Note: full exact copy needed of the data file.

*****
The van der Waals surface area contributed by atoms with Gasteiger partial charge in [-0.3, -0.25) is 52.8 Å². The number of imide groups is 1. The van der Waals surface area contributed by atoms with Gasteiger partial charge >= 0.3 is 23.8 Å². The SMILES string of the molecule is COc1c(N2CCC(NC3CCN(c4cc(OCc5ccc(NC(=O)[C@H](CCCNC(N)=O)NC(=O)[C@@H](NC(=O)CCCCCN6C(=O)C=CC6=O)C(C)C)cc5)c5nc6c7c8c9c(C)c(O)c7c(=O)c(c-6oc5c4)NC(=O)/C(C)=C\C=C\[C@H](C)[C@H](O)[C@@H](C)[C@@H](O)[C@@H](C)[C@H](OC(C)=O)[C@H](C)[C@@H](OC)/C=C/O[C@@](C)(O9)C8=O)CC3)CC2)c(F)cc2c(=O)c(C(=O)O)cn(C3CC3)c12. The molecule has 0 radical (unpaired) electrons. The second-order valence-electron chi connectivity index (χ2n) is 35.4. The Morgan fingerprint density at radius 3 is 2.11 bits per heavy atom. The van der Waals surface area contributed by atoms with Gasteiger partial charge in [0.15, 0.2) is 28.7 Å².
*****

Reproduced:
The van der Waals surface area contributed by atoms with Gasteiger partial charge in [-0.3, -0.25) is 52.8 Å². The number of imide groups is 1. The van der Waals surface area contributed by atoms with Gasteiger partial charge >= 0.3 is 23.8 Å². The SMILES string of the molecule is COc1c(N2CCC(NC3CCN(c4cc(OCc5ccc(NC(=O)[C@H](CCCNC(N)=O)NC(=O)[C@@H](NC(=O)CCCCCN6C(=O)C=CC6=O)C(C)C)cc5)c5nc6c7c8c9c(C)c(O)c7c(=O)c(c-6oc5c4)NC(=O)/C(C)=C\C=C\[C@H](C)[C@H](O)[C@@H](C)[C@@H](O)[C@@H](C)[C@H](OC(C)=O)[C@H](C)[C@@H](OC)/C=C/O[C@@](C)(O9)C8=O)CC3)CC2)c(F)cc2c(=O)c(C(=O)O)cn(C3CC3)c12. The molecule has 0 radical (unpaired) electrons. The second-order valence-electron chi connectivity index (χ2n) is 35.4. The Morgan fingerprint density at radius 3 is 2.11 bits per heavy atom. The van der Waals surface area contributed by atoms with Gasteiger partial charge in [0.15, 0.2) is 28.7 Å².